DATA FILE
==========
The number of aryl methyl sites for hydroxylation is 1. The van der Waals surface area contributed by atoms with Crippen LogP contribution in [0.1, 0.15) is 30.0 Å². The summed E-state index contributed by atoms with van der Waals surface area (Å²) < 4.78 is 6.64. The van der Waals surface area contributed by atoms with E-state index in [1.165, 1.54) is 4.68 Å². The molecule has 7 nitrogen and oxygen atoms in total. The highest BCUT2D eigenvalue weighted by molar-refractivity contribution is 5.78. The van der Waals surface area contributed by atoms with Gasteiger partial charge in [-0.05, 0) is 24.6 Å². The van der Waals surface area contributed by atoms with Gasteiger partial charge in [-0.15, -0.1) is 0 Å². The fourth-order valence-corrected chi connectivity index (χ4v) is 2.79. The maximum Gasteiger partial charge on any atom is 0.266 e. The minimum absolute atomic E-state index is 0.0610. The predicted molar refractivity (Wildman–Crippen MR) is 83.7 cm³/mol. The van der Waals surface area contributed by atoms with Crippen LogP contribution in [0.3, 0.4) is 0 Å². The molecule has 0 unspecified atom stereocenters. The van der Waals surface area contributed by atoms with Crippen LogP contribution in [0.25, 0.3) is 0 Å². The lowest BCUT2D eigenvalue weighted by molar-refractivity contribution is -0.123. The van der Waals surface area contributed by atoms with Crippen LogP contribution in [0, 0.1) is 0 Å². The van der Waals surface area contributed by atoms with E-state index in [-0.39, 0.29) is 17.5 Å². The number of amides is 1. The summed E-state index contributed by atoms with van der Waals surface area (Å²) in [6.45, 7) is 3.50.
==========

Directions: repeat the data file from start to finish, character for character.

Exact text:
The number of aryl methyl sites for hydroxylation is 1. The van der Waals surface area contributed by atoms with Crippen LogP contribution in [0.1, 0.15) is 30.0 Å². The summed E-state index contributed by atoms with van der Waals surface area (Å²) < 4.78 is 6.64. The van der Waals surface area contributed by atoms with E-state index in [1.165, 1.54) is 4.68 Å². The molecule has 7 nitrogen and oxygen atoms in total. The highest BCUT2D eigenvalue weighted by molar-refractivity contribution is 5.78. The van der Waals surface area contributed by atoms with Gasteiger partial charge in [-0.05, 0) is 24.6 Å². The van der Waals surface area contributed by atoms with Gasteiger partial charge in [-0.15, -0.1) is 0 Å². The fourth-order valence-corrected chi connectivity index (χ4v) is 2.79. The maximum Gasteiger partial charge on any atom is 0.266 e. The minimum absolute atomic E-state index is 0.0610. The predicted molar refractivity (Wildman–Crippen MR) is 83.7 cm³/mol. The van der Waals surface area contributed by atoms with Crippen LogP contribution in [0.3, 0.4) is 0 Å². The molecule has 0 unspecified atom stereocenters. The van der Waals surface area contributed by atoms with Crippen LogP contribution in [0.25, 0.3) is 0 Å². The lowest BCUT2D eigenvalue weighted by molar-refractivity contribution is -0.123. The van der Waals surface area contributed by atoms with Crippen LogP contribution in [0, 0.1) is 0 Å². The van der Waals surface area contributed by atoms with E-state index in [-0.39, 0.29) is 17.5 Å². The number of amides is 1. The summed E-state index contributed by atoms with van der Waals surface area (Å²) in [6.45, 7) is 3.50.